Charity worker Nazanin Zaghari-Ratcliffe has returned to Tehran’s Evin prison after a failed attempt to extend her temporary release from jail, her husband confirmed on Sunday.
Officials told the British-Iranian dual nation that she could remain with her Iran-based family beyond her three-day period of freedom but later reversed the decision because paperwork had not been signed off, the family said.Ms Zaghari-Ratcliffe was released on Thursday to be with her daughter and parents after 873 days in custody for what her supporters say were trumped up charges of acting against the regime. The leave – furlough – was initially for three days but similar serving prisoners have been allowed longer and the family were confident of extending her freedom.
She was distraught when she was told she would have to go back to prison. “How can I survive tonight - with those tears of my baby, pouting and crying, and telling me she doesn't want me to go back,” she was quoted as saying by the family.
Free Nazanin, the campaign attempting to secure her release, posted a photo of the moment she was forced to say goodbye to her four-year-old daughter, Gabriella.
Her interrogators had been calling the family every day of her release to let them know her behaviour was being monitored while they considered her application for an extension, the family said.
She had been told not to speak with media, enter UK embassy premises or to seek to leave the country during her period of freedom.
She was arrested in April 2016 as she prepared to leave the country after a trip to her parents with her baby daughter.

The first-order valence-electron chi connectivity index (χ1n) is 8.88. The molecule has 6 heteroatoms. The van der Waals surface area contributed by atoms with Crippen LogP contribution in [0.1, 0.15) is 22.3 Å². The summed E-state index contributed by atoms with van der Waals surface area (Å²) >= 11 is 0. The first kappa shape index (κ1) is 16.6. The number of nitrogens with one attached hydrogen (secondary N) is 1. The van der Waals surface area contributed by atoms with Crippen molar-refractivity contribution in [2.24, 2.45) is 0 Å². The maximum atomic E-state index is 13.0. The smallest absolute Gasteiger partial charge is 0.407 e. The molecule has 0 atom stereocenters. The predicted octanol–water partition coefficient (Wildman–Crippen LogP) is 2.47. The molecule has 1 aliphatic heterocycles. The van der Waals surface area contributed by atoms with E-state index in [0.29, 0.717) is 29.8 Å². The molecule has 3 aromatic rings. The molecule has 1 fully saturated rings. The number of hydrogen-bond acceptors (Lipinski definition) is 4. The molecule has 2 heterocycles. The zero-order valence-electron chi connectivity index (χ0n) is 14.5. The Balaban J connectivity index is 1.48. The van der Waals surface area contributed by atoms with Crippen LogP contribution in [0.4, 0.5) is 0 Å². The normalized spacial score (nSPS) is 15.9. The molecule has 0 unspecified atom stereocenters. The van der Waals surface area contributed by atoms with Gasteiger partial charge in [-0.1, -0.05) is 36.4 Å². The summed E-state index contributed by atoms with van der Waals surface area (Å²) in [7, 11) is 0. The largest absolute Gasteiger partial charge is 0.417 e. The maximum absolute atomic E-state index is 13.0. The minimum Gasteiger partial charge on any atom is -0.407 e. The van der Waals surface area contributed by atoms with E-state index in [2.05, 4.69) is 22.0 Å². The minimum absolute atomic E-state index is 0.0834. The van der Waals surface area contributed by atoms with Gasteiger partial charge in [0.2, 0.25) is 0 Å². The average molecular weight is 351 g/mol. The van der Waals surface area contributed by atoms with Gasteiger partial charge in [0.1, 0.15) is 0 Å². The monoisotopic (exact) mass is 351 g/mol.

Ms Zaghari-Ratcliffe worked for the charity arm of the Thomson Reuters news organisation and has been accused in Iranian state media of working in concert with her current and former employers, the BBC, to agitate against the state.
Her biographical page at the Thomson Reuters Foundation describes her as a programme director and she has penned articles about helping to improve journalism standards in the Turks and Caicos, and in Morocco.
Her husband, Richard Ratcliffe, was in Edinburgh, Scotland, where he had been watching a play about his wife’s plight when he learned of her return to prison.
He received an early morning message from her on Sunday saying that she “was worried to death as I don’t know what happens tomorrow”.
She added: “The thought of going back really kills me - even before tomorrow comes.”
She is one of up to 30 dual nationals held in Iran amid geopolitical tensions over the collapse of the Obama-era nuclear deal and a continuing internal feud between competing factions of the regime.
Her family had believed that the stumbling block that had prevented her release from prison was the British failure to pay a four-decade bill of some £390 million over an arms deal to Iran that was aborted after the 1979 revolution. A European trade court had ordered the UK to repay the money.